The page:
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As more schools transitioned to in-person learning this year, students of color were less likely to have full-time access to the classroom than White students.
Researchers said the disparities have wide-ranging impacts on students.
“Reduced access to in-person learning is associated with poorer learning outcomes and adverse mental health and behavioral effects in children,” authors wrote in the Centers for Disease Control and Prevention’s (CDC’s) Morbidity and Mortality Weekly Report.
The team analyzed data on about 46% of school districts across the country from late 2020 through early 2021. While access to full-time, in-person learning increased for all racial/ethnic groups in 2021, rates were
- 75% for White students,
- 63% for Black students,
- 59% for Hispanic students and
- 57% for students of other races.
The largest disparities were seen in Ohio and Pennsylvania, while the lowest were in the District of Columbia, Delaware, Hawaii, Wyoming and Montana.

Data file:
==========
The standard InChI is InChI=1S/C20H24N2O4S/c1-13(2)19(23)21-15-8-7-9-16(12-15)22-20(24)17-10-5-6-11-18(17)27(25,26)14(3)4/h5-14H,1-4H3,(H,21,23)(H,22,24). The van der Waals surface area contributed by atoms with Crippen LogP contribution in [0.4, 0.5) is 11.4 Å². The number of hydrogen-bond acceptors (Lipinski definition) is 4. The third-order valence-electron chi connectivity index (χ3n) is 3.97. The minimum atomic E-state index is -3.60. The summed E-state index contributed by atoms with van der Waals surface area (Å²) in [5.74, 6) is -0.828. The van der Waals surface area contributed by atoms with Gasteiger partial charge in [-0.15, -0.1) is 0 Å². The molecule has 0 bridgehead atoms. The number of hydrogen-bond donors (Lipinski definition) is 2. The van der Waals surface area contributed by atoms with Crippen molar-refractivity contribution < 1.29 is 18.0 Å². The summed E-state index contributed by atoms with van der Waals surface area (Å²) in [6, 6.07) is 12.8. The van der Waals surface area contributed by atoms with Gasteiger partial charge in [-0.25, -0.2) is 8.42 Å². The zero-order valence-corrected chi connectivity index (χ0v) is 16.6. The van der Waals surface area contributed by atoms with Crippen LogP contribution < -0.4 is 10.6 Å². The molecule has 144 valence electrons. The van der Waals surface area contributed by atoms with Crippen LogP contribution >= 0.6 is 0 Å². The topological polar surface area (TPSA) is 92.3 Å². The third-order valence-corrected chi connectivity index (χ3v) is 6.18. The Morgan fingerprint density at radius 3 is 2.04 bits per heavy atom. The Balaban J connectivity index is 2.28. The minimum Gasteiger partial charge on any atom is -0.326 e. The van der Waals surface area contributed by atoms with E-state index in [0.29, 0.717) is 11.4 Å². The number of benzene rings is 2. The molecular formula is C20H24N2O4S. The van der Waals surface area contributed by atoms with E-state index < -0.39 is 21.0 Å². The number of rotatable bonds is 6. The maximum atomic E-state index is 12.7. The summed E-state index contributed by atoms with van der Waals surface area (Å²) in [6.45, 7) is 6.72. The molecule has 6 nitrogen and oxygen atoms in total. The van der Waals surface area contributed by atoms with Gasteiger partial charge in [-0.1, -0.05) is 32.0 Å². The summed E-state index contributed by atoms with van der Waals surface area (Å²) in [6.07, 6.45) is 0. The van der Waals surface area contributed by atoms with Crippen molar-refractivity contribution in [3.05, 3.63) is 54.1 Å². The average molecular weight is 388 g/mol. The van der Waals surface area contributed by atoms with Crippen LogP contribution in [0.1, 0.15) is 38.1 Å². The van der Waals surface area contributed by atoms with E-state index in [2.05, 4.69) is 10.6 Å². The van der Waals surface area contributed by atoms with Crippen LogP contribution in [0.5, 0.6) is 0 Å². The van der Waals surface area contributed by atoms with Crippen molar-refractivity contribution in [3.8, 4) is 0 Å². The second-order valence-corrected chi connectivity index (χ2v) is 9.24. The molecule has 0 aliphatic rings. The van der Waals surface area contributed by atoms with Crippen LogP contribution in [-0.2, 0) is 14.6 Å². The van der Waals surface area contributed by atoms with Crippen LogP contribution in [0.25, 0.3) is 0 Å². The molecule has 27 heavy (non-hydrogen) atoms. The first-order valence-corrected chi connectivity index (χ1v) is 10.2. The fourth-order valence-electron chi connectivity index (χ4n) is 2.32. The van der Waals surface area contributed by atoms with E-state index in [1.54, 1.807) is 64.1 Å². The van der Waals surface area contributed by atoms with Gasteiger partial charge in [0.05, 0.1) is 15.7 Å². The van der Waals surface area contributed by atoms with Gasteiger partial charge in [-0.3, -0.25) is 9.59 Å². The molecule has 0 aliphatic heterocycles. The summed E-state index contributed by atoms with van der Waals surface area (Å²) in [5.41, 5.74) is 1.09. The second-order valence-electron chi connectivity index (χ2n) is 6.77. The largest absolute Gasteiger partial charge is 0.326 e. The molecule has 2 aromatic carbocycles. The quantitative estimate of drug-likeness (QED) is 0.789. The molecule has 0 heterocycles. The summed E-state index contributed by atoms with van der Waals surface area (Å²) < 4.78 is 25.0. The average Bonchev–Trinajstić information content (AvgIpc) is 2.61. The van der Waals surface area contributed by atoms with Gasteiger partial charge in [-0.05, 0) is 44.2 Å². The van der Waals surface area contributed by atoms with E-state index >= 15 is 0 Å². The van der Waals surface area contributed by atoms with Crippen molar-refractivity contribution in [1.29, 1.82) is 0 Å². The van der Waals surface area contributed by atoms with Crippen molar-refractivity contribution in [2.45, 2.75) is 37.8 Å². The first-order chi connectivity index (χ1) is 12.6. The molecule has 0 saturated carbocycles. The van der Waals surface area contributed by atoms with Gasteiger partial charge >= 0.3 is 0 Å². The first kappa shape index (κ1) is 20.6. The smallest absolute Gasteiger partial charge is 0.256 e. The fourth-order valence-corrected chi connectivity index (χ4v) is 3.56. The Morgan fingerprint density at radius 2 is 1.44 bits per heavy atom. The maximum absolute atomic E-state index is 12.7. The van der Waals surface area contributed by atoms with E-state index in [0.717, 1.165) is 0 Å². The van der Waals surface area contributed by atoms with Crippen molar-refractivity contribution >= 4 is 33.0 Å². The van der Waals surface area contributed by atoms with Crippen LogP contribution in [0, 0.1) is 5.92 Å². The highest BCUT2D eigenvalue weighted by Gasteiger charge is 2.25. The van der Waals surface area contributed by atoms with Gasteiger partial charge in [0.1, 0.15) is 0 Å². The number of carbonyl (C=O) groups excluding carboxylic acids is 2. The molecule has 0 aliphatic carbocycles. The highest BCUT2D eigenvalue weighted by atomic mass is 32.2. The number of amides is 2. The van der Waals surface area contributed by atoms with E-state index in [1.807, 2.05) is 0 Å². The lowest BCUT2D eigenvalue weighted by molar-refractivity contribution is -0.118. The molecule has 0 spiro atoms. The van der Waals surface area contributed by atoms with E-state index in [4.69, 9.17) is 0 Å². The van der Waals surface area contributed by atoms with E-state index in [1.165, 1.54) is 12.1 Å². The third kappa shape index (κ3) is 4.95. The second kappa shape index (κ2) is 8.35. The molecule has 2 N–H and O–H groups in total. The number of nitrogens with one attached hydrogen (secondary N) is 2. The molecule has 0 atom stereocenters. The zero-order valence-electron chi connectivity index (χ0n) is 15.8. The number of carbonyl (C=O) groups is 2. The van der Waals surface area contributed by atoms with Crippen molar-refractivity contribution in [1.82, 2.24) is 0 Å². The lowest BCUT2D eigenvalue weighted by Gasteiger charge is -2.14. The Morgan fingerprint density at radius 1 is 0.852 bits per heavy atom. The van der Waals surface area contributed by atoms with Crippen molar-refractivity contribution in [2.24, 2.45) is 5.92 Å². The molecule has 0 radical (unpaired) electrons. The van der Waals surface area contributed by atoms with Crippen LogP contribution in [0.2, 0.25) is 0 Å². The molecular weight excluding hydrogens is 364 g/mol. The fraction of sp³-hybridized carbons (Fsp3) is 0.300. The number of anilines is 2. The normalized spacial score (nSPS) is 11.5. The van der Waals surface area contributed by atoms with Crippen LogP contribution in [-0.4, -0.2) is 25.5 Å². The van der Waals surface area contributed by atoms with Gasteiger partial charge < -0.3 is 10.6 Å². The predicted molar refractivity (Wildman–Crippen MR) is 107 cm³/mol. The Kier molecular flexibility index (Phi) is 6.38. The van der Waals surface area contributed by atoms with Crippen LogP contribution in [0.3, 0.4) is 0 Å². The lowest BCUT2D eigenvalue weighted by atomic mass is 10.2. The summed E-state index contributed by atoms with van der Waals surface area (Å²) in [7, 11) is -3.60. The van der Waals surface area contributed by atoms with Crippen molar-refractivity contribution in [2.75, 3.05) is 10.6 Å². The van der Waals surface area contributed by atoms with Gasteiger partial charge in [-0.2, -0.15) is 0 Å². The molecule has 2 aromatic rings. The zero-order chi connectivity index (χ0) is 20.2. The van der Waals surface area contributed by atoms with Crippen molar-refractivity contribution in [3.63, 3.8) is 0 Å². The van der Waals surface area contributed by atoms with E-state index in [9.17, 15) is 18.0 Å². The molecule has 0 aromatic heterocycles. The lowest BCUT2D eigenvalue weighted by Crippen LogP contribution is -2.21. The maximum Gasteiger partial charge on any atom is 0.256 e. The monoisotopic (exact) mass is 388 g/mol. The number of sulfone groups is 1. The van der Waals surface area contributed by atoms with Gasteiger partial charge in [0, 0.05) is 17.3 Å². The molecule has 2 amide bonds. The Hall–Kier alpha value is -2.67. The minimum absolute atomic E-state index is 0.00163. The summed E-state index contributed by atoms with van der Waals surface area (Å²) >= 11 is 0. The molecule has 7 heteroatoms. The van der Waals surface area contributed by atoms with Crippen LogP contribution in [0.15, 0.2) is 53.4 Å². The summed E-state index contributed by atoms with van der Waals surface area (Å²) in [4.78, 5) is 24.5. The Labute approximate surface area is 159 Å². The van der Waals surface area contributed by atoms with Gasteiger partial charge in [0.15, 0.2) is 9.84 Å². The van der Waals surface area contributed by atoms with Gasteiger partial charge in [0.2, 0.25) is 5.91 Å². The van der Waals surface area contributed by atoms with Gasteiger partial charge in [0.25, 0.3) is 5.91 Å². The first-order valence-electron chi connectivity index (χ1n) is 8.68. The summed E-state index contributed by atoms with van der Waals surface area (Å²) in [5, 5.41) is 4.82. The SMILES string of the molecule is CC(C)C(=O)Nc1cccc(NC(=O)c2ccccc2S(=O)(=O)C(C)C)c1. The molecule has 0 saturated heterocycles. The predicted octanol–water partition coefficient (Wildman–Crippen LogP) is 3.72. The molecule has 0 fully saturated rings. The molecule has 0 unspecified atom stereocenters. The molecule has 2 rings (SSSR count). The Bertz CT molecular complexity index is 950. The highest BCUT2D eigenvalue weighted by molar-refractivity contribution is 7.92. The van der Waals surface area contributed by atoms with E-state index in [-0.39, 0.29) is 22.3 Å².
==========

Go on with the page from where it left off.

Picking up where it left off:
The South had higher rates of in-person learning than other regions, and Wyoming and Montana offered in-person learning to all students.
Authors said several factors may have contributed to the disparities in in-person learning. Districts in urban areas may have had higher COVID-19 rates in the community. Disparities leading to higher rates of COVID-19 hospitalization and death among people who are Black and Hispanic also may have impacted school districts’ decisions on reopening for in-person education.
“To increase equitable access to full-time in-person learning for the 2021–22 school year, school leaders should focus on providing safety-optimized in-person learning options across grade levels,” authors wrote.
They called for continued efforts to improve vaccination coverage and said school districts should implement CDC-recommended safety protocols.
The AAP also has been calling for schools to reopen with safety measures so students can access the programs they need to thrive.
“The AAP strongly recommends that school districts promote racial/ethnic and social justice by promoting the well-being of all children in any school COVID-19 plan,” the interim guidance states, “with a specific focus on ensuring equitable access to educational supports for children living in under-resourced communities.”